Exclusive Breastmilk Feeding In a Challenging Situation

A Story of True Grit

Woman sitting on hospital bed expressing breastmilk.
Salma expresses breastmilk from her hospital bed for her premature newborn in New Delhi, India.

Salma, 33-year-old mother of two boys aged 6 and 8 years old, has had chronic kidney disease for the last two years. She was prescribed steroids and immunosuppressant therapy; she stopped on her own after some symptomatic improvement after she took them for only six months.

She and her husband live in a joint family with her in-laws, three sisters, and brother-in-law in a village in Uttar Pradesh about 800 kilometers away from Delhi, where she and her baby are currently admitted for treatment at Dr. Ram Manohar Lohia (RML) Hospital. They live in a one-room house with a toilet facility. The family does not have any farming land. Her husband is a plumber by profession. He used to earn about Rs 10-15000 per month but has been unemployed since March 2020, initially due to nation-wide lockdown in the wake of the COVID-19 pandemic. Now he is jobless because he is spending wakeful nights for the last two months by the side of his sick wife in the hospital, and running up and down to the NICU where their little baby is admitted.

Salma was admitted while pregnant with twins to JJ hospital, Mumbai, about five months ago. She was diagnosed with anasarca (whole body swelling) and hypertension; she was treated conservatively and discharged after 15 days of hospitalization with some improvement.

Salma was readmitted about two months later at RML hospital, New Delhi, to the nephrology department with kidney failure, anasarca, hypertension and infection, where she was initiated on hemodialysis. In the wake of intrauterine demise (stillbirth) of one of the twins and severe growth restriction of the other twin, and her own multiple medical problems, her pregnancy had to be terminated at 30 weeks (normal full-term pregnancy is 40 weeks) by emergency Cesarean. She gave birth to an extremely low birth weight preterm male baby weighing merely 640 grams (the average birth weight of a newborn is around 3000 grams). He had a grim chance of survival, or else a stormy few months ahead before he could be fit for discharge if he did make it.

The baby has been sick and managed in the NICU, and has done reasonably well after about four weeks of life outside his mother’s womb. Salma and her family were counselled regarding the importance of exclusive breastmilk for such extreme preterm babies. Despite being on hemodialysis and the physical, mental, financial and family stress, she had courage and motivation to continuously express and nourish her little one with her own milk to date. When Salma was not in the physical condition to express her milk, the mother-in-law did it for her. Somehow, the family has managed to send breast milk through the father for their little one, at least eight to ten times throughout the day. The grandmother said, “We did not waste even a drop of mother’s milk. We sent whatever we could collect and took care to send, even the few drops of colostrum initially that we were able to manage!” When asked how they manage this, Salma proudly thanks the unstinting support she has received from her mother-in-law and her husband. The baby was never fed formula, not even for a single feed. Recently, the father has also become involved in giving kangaroo mother care (KMC) to his son.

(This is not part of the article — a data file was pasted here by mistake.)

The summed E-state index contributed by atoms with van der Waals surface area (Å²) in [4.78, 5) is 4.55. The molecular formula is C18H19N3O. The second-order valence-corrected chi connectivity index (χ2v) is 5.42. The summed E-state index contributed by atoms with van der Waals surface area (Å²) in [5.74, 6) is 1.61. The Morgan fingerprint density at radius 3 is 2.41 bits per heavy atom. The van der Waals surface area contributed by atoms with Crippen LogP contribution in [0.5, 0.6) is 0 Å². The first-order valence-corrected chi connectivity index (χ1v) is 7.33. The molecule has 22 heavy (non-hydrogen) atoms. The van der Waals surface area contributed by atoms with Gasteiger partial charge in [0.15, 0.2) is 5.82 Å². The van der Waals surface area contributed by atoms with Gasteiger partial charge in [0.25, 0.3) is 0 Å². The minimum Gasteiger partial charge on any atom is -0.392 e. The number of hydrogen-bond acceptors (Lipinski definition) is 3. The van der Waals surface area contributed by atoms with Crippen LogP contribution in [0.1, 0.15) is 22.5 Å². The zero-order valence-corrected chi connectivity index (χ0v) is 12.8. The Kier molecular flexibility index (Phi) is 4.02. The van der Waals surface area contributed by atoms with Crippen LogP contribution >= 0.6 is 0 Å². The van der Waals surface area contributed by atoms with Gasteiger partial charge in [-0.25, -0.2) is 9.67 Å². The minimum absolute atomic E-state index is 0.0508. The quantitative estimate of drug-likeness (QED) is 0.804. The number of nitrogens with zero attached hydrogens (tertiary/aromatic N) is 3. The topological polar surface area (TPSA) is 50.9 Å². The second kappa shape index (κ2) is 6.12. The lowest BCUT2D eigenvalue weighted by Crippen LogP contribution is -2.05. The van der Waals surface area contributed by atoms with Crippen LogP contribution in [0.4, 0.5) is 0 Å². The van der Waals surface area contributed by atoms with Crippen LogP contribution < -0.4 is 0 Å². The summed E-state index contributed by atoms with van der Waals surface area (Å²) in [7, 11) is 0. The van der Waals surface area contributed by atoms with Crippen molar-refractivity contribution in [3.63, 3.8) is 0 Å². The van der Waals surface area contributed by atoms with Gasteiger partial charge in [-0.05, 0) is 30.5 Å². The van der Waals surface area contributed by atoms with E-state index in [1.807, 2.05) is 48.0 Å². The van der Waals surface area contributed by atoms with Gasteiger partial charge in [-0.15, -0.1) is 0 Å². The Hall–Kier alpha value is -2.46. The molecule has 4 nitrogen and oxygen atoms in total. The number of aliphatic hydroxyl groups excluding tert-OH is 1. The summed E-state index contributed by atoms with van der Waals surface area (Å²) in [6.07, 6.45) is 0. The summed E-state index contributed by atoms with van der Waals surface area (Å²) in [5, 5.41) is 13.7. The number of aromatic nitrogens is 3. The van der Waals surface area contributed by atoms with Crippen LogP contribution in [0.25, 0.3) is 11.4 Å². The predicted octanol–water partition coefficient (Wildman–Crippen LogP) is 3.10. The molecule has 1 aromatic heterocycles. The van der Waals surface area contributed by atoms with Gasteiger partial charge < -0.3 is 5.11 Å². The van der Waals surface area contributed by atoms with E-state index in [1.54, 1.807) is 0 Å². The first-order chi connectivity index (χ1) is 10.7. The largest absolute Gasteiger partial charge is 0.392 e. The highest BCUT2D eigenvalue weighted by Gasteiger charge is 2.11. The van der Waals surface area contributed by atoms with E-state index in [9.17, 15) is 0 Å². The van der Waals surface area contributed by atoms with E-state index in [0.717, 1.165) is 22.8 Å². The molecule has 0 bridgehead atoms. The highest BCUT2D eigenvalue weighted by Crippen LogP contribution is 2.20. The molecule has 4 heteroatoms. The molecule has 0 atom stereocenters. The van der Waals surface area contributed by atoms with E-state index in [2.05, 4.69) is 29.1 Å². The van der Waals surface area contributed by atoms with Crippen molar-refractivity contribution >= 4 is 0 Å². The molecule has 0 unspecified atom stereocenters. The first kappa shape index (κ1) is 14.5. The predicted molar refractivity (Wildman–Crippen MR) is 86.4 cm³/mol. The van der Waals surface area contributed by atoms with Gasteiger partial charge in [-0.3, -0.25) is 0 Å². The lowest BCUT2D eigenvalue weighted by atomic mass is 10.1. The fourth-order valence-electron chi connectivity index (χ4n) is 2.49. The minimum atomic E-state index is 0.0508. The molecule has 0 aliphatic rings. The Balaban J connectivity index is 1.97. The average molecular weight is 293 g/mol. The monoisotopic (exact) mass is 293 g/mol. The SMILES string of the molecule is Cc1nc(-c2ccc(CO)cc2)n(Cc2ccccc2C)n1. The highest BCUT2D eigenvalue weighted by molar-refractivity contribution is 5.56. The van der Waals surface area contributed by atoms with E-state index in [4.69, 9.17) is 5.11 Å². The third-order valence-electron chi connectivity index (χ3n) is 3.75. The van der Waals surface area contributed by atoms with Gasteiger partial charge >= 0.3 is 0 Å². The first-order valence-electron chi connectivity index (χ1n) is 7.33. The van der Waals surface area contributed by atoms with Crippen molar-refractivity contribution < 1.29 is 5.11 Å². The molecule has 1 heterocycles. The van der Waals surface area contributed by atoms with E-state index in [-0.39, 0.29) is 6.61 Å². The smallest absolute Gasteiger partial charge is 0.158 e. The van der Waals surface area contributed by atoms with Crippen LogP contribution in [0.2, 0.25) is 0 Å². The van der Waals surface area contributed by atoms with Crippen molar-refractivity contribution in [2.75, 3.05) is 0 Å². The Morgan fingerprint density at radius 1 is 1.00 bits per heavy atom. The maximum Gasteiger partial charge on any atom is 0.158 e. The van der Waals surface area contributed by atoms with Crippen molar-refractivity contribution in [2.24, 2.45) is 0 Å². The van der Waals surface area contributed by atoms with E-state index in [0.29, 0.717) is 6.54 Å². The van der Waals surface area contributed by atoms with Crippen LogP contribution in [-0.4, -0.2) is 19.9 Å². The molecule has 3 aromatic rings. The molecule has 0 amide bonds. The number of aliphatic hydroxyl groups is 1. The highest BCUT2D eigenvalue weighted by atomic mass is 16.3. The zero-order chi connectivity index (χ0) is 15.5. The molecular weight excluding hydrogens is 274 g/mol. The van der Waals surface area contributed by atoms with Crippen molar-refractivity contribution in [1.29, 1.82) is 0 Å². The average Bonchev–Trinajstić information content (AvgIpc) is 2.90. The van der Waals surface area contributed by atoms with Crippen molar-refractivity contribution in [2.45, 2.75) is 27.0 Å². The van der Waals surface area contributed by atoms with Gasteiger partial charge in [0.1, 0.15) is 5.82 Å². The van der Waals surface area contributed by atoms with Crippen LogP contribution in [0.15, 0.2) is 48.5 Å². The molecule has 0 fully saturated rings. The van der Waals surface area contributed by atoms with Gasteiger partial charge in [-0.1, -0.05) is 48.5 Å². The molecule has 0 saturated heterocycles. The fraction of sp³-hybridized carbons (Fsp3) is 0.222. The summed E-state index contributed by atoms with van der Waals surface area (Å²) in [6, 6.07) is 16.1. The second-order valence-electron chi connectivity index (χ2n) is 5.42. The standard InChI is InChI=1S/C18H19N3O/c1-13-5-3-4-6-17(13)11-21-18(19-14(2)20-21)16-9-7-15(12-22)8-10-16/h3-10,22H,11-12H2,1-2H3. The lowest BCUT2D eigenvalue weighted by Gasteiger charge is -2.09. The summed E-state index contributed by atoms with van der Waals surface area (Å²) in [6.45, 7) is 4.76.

Man in full PPE provides KMC to a small newborn.
The father of a premature newborn provides kangaroo mother care (KMC) to his son in the hospital in New Delhi, India.

We must say, the little one has been blessed to be cared for so much. Intrigued and amazed, we couldn’t hold back from sensitively eliciting from each of the adults of the family whether the ‘special consideration’ for this baby was because he was a boy child and not a girl. This is relevant because gender discrimination favoring a male child versus a female child is a common occurrence in all classes of strata, especially from some of the states of India, including Uttar Pradesh. To this, each of them answered very clearly, “Sirjee, this time we were looking forward to having a girl child as we already have two boys!”

When we asked Salma what kept her going, she fully credits her husband and mother-in-law and conceded, “they motivated me throughout.” While her mother-in-law expressed every two hours religiously from Salma’s breasts, the father most punctually carried and delivered this precious ‘Amrit bowl’ to the nursery even through the late hours of night. Her husband and mother-in-law have been taking turns to rest and sleep on a bench outside the ward in the attendant waiting area. However, they have never begrudged her and when asked about their health care experience they make us proud by ‘praising from heart’ the treating departments of both baby and mother. The baby has a long way to go before his discharge can be contemplated, but on the bright side, his mother will be discharged and we expect her to actively participate in the care of her preterm newborn.

Through this story, we wanted to demonstrate how a mother can provide exclusive breastmilk for her baby even in the most daunting circumstances. We hope cases like this can act as a source of inspiration for mothers who deliver preterm, so no baby lacks the benefits of exclusive breastmilk.

Acknowledgement: The Authors would like to give special acknowledgement to the department of Nephrology, ABVIMS and Dr. RML Hospital, New Delhi, India for their care and cooperation.

Learn more about breastfeeding and feeding of small and sick newborns.

About the Author

Arti Maria1, Abhinav Sharma2

Professor1, DM fellow2 Department of Neonatology, Atal Bihari Vajpayee Institute of Medical Sciences (ABVIMS) and Dr. Ram Manohar Lohia (RML) Hospital, New Delhi.

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